LEADING EDGE | Westcon
SA loyalty programmes missing a trick
With 26% of economically active South Africans using customer loyalty programmes more than they were a year ago, our burgeoning appetite is clearly still on the rise. But are SA brands adequately differentiating their loyalty programmes to stand out in a highly competitive marketplace?
While it’s estimated SA has more than 100 programmes on offer, the majority of these still lack focus in execution, communication and differentiation – leading to non-engagement.
33% of consumers don’t use loyalty
These undeniable gaps in current offerings present massive opportunities for brands wanting to take their loyalty programmes to the next level. This is according to the 2016 Truth Loyalty Whitepaper, a comprehensive snapshot of the current state of loyalty in SA.
Perhaps not surprisingly then, one-third of the economically active respondents surveyed do not use loyalty programmes at all. This represents a considerable, untapped pool of consumers that brands should be eyeing with interest.
Data is gold – mine it properly
Loyalty programmes enable brands to gather immense insights about customer behaviours, attitudes and preferences and brands that properly analyse customer data to understand how customer insights can drive their business strategy will undoubtedly have the upper hand.
But launching a programme for the sake of doing so, or without a long-term strategic investment with the customer at the centre of your business strategy is a waste of time and money. Therefore, a loyalty programme alone does not create customer loyalty. However, when used to gather customer data, combined with powerful data analysis and innovative engagement strategies, it can become the key differentiating factor.
Brands need to explore customer wants and needs and understand the many factors that influence loyalty programme usage. Only then will they capture their customers’ attention and build a long-lasting relationship with them beyond a once-off marketing campaign.
“Business owners need to take into account how factors such as age, income and gender influence how they should be building their loyalty strategies. There are still countless exciting opportunities in the loyalty space and if harnessed correctly, can enable key differentiation in a competitive marketplace,” says Amanda Cromhout, CEO of Truth.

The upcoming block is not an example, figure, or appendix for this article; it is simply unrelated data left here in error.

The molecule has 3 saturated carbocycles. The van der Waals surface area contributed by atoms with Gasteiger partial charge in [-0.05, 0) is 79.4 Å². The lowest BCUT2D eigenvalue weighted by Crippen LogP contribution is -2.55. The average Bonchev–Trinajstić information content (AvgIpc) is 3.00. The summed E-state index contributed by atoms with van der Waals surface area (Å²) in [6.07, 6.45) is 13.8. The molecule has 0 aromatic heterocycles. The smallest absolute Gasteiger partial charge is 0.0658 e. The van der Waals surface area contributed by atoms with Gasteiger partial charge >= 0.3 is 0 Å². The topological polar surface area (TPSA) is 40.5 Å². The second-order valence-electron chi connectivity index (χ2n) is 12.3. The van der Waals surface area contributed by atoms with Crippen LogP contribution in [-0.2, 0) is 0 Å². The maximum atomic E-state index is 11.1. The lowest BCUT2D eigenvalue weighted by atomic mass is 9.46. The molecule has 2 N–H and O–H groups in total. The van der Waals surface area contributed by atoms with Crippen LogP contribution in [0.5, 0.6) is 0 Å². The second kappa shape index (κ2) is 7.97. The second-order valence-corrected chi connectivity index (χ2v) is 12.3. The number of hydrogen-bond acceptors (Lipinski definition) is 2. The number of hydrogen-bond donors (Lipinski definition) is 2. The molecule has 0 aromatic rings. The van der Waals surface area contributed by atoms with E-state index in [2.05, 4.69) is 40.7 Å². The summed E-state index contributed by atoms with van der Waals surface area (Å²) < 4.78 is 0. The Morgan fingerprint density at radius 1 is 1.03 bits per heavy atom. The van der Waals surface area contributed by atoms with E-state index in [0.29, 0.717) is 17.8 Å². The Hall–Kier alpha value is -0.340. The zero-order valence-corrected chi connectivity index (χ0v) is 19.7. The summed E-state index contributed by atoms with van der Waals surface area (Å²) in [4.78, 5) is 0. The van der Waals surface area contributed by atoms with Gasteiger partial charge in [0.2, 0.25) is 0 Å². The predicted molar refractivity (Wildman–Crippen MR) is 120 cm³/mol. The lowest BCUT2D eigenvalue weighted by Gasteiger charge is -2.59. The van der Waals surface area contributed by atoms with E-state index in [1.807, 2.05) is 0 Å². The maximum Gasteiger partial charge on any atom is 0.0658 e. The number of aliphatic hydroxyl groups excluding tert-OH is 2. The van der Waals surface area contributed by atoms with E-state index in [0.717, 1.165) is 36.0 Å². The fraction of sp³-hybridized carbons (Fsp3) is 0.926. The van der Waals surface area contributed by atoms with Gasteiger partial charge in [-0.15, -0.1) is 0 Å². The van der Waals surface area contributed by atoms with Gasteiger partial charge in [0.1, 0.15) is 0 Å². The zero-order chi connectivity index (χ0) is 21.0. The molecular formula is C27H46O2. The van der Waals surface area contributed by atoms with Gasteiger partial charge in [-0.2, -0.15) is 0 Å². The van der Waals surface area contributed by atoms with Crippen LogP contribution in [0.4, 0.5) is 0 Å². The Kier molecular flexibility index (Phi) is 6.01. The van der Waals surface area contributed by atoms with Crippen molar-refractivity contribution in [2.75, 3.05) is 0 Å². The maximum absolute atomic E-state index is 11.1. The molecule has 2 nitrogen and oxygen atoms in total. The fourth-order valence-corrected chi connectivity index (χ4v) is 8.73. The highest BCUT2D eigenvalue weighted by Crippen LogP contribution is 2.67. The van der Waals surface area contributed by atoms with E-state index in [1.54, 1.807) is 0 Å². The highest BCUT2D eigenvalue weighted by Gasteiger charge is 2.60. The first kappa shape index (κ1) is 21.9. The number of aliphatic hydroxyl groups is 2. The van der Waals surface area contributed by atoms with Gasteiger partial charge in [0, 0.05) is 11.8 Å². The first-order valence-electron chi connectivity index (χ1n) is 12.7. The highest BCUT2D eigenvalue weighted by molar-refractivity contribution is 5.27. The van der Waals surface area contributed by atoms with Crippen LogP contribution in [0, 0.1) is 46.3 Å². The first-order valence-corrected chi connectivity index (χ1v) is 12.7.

Income critical to loyalty programme usage
According to a US study conducted in 2014 by Blackhawk Engagement Solutions Inc., income is the biggest influencer of customer loyalty – even more than age, gender or geography. This trend is mirrored in South Africa.
The highest users of programmes are customers who earn between R50,000 and R100,000 per month at 78%, indicating they use loyalty programmes the same or more compared to the previous year. Interestingly however, the Truth Whitepaper reveals that as the salary increases the loyalty “non-usage” goes up from 14% (in the R50,000 – R100,000 bracket) to 21% (in the R100,000 + bracket) and reversely for the lower income groups, “non-usage” increases from 24% (in the R20,000 – R50,000 bracket) to 39% (in the under R20,000 bracket).
Cromhout explains, “The research shows that as salaries increase to over R100,000 per month, customers potentially don’t see any more value from loyalty programmes. Reversely, the lower income groups may not see enough benefit in participating in programmes as most of those offered in SA are based on a “spend and get” principle. With retail rewards as little as 1% of spend, your lower income customers simply won’t see any material benefits quickly enough.”
This kind of data is vital to tailoring programmes that count. For top-earners, brands have an ideal opportunity to create “money-can’t-buy” experiential rewards; meanwhile for lower income earners, brands should be looking for ways to enable faster points accumulation through activity that rewards customer activity beyond just transactional behaviour.
It’s not just about spend
South Africa appears to be slow in adopting strategies that reward non-transactional behaviour within loyalty programmes and Cromhout believes this may be due to a misconception that the process is too resource-intensive. With a desperate need for differentiation within many SA programmes, rewarding for activities other than spend could be the answer for brands looking to innovate and potentially engage new customers.
“SA brands need to give customers the chance to earn points in different ways by going beyond just earning for transactional behaviour. Globally, this has taken off but SA is still behind the curve. By rewarding customers for social media engagement, for updating their details, referring a friend or making bond repayments on time – brands have a great opportunity to get innovative and add some fun to their loyalty programme,” says Cromhout.